Egypt's top religious advisor, Grand Mufti Ali Gomaa, said on Thursday that Muslims who abandon their religion can only be punished if their actions subvert the state, clarifying his earlier statements that were carried by the local press.
Any act of apostasy is a "grave sin," Gomaa said, but punishable only by God. Worldly punishment should only be meted out if their actions endangered society, he added.
"Choice means freedom, and freedom includes the freedom to commit grave sins as long as their harm does not extend to others," he said in a statement, echoing remarks he made earlier in a Washington Post-Newsweek forum on Islam.
His original remarks were picked up by the press who interpreted them to mean that the second-highest religious authority in Egypt didn't mind Muslims converting to another faith, necessitating a statement from the mufti Tuesday condemning apostasy.
"Some members of the press and the public understood this statement as a retraction of my position that Islam affords freedom of belief. I have always maintained the legitimacy of this freedom and I continue to do so," he said.
"I discussed the fact that throughout history, the worldly punishment for apostasy in Islam has been applied only to those who, in addition to their apostasy, actively engaged in the subversion of society," he said.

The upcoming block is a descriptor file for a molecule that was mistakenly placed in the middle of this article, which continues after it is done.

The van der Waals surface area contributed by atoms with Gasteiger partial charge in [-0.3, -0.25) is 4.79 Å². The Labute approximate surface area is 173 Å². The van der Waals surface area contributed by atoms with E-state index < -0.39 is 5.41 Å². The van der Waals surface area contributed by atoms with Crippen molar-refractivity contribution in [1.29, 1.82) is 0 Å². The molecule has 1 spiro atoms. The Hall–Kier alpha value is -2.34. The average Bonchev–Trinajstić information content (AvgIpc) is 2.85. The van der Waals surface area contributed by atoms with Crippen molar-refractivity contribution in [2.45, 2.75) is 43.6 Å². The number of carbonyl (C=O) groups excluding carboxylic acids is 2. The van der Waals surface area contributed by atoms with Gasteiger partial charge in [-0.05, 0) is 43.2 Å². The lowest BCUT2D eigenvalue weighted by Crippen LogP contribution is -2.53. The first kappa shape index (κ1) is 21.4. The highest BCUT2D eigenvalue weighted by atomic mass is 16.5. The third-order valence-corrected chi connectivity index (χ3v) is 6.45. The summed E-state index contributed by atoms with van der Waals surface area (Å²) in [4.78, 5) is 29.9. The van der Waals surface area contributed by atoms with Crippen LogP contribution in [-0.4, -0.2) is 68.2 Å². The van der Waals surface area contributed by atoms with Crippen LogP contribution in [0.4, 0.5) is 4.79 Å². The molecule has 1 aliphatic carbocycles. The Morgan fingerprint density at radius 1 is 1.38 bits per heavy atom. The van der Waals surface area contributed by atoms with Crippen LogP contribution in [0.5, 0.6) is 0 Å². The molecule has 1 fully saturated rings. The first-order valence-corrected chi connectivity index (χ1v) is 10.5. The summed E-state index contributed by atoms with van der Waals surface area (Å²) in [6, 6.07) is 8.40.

The distinction is important as some clerics in the Muslim world have claimed that death is the automatic punishment for apostasy regardless of whether the individual is a threat to society or not.
The Quran does not directly specify a punishment for apostasy, but several verses say that God will deal with those who renounce their religion once they are judged in the afterlife.
One of the sayings of Prophet Muhammad says a Muslim can be killed for apostasy and breaking with the community. But some scholars say this means the apostate must be a danger to society to deserve punishment, not just a convert.
The issue of conversion is sensitive in Egypt, where the state does not even publish official statistics on the religious breakdown of the country, with Christians estimated to number around 10 percent.
Many in the overwhelmingly Muslim country fear that Christian churches actively seek to convert Muslims, which can upset the political and social balance in the country.
On the other hand, any Christian who wishes to convert to Islam – and vice versa – must apply to the police, then meet with a panel of religious leaders to convince them that the conversion is not forced and to allow them to get answers to questions about their faith.
In one high-profile case, Wafaa Constantine, the wife of a Coptic priest was stopped from converting to Islam after Egyptian authorities handed the matter to Christian officials.
Constantine's case sparked protests among Egypt's Coptic community in December 2004, resulting in the arrests of 30 Christians and injuring more than 100 police and Copts.
While no punishment has been imposed on Muslims who converted to other religions, authorities do not recognize the conversion in official documents, such as identity papers.